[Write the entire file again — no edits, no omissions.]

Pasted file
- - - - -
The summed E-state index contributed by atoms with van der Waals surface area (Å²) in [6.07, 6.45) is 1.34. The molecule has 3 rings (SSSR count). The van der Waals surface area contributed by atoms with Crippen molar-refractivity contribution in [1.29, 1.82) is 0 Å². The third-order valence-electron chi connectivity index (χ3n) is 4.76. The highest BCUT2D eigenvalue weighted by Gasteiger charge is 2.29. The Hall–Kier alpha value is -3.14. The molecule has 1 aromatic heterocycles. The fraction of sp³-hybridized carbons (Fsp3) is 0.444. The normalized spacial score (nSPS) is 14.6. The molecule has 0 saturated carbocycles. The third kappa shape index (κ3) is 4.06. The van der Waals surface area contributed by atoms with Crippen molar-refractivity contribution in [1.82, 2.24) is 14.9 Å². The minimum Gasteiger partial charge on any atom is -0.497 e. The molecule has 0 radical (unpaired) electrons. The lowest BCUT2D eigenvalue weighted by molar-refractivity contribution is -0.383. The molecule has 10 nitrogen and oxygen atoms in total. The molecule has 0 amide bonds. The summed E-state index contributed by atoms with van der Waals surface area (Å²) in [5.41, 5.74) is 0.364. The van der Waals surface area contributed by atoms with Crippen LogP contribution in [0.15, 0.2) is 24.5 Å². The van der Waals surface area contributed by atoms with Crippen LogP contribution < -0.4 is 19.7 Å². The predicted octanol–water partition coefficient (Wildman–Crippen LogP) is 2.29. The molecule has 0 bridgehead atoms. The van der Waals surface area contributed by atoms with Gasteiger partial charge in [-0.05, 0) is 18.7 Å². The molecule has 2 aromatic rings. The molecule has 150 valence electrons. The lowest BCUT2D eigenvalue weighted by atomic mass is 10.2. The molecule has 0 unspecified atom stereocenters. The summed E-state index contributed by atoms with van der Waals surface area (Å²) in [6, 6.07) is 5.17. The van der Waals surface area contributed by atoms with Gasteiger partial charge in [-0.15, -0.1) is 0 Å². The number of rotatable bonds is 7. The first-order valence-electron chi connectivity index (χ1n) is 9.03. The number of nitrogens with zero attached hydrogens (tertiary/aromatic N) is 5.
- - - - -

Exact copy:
The summed E-state index contributed by atoms with van der Waals surface area (Å²) in [6.07, 6.45) is 1.34. The molecule has 3 rings (SSSR count). The van der Waals surface area contributed by atoms with Crippen molar-refractivity contribution in [1.29, 1.82) is 0 Å². The third-order valence-electron chi connectivity index (χ3n) is 4.76. The highest BCUT2D eigenvalue weighted by Gasteiger charge is 2.29. The Hall–Kier alpha value is -3.14. The molecule has 1 aromatic heterocycles. The fraction of sp³-hybridized carbons (Fsp3) is 0.444. The normalized spacial score (nSPS) is 14.6. The molecule has 0 saturated carbocycles. The third kappa shape index (κ3) is 4.06. The van der Waals surface area contributed by atoms with Crippen molar-refractivity contribution in [1.82, 2.24) is 14.9 Å². The minimum Gasteiger partial charge on any atom is -0.497 e. The molecule has 0 radical (unpaired) electrons. The lowest BCUT2D eigenvalue weighted by molar-refractivity contribution is -0.383. The molecule has 10 nitrogen and oxygen atoms in total. The molecule has 0 amide bonds. The summed E-state index contributed by atoms with van der Waals surface area (Å²) in [5.41, 5.74) is 0.364. The van der Waals surface area contributed by atoms with Crippen LogP contribution in [0.15, 0.2) is 24.5 Å². The van der Waals surface area contributed by atoms with Crippen LogP contribution < -0.4 is 19.7 Å². The predicted octanol–water partition coefficient (Wildman–Crippen LogP) is 2.29. The molecule has 0 bridgehead atoms. The van der Waals surface area contributed by atoms with Gasteiger partial charge in [-0.05, 0) is 18.7 Å². The molecule has 2 aromatic rings. The molecule has 150 valence electrons. The lowest BCUT2D eigenvalue weighted by atomic mass is 10.2. The molecule has 0 unspecified atom stereocenters. The summed E-state index contributed by atoms with van der Waals surface area (Å²) in [6, 6.07) is 5.17. The van der Waals surface area contributed by atoms with Gasteiger partial charge in [-0.15, -0.1) is 0 Å². The number of rotatable bonds is 7. The first-order valence-electron chi connectivity index (χ1n) is 9.03. The number of nitrogens with zero attached hydrogens (tertiary/aromatic N) is 5.